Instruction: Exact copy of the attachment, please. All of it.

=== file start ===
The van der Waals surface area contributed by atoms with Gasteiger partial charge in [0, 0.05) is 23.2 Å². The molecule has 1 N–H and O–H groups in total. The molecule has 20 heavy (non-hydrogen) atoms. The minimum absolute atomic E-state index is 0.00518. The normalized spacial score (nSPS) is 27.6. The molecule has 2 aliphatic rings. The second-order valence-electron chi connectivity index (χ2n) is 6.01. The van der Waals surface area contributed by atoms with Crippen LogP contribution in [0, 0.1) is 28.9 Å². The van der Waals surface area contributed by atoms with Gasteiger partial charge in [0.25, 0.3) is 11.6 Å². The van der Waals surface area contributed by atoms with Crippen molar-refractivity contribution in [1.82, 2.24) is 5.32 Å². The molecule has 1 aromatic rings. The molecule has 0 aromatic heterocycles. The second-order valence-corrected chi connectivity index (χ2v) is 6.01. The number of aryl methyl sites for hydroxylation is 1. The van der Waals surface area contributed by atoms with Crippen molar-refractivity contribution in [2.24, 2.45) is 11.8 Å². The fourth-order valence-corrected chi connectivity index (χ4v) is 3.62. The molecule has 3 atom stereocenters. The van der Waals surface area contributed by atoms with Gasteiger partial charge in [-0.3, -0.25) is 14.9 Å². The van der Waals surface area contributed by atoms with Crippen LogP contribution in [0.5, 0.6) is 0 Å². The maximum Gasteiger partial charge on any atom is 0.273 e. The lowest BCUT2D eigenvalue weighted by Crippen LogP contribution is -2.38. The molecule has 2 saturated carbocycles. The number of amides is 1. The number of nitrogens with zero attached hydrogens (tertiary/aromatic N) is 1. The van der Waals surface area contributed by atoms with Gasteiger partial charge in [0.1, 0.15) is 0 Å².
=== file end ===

The van der Waals surface area contributed by atoms with Gasteiger partial charge in [0, 0.05) is 23.2 Å². The molecule has 1 N–H and O–H groups in total. The molecule has 20 heavy (non-hydrogen) atoms. The minimum absolute atomic E-state index is 0.00518. The normalized spacial score (nSPS) is 27.6. The molecule has 2 aliphatic rings. The second-order valence-electron chi connectivity index (χ2n) is 6.01. The van der Waals surface area contributed by atoms with Crippen LogP contribution in [0, 0.1) is 28.9 Å². The van der Waals surface area contributed by atoms with Gasteiger partial charge in [0.25, 0.3) is 11.6 Å². The van der Waals surface area contributed by atoms with Crippen molar-refractivity contribution in [1.82, 2.24) is 5.32 Å². The molecule has 1 aromatic rings. The molecule has 0 aromatic heterocycles. The second-order valence-corrected chi connectivity index (χ2v) is 6.01. The number of aryl methyl sites for hydroxylation is 1. The van der Waals surface area contributed by atoms with Crippen molar-refractivity contribution in [2.24, 2.45) is 11.8 Å². The fourth-order valence-corrected chi connectivity index (χ4v) is 3.62. The molecule has 3 atom stereocenters. The van der Waals surface area contributed by atoms with Gasteiger partial charge in [-0.3, -0.25) is 14.9 Å². The van der Waals surface area contributed by atoms with Crippen LogP contribution in [0.5, 0.6) is 0 Å². The maximum Gasteiger partial charge on any atom is 0.273 e. The lowest BCUT2D eigenvalue weighted by Crippen LogP contribution is -2.38. The molecule has 2 saturated carbocycles. The number of amides is 1. The number of nitrogens with zero attached hydrogens (tertiary/aromatic N) is 1. The van der Waals surface area contributed by atoms with Gasteiger partial charge in [0.1, 0.15) is 0 Å².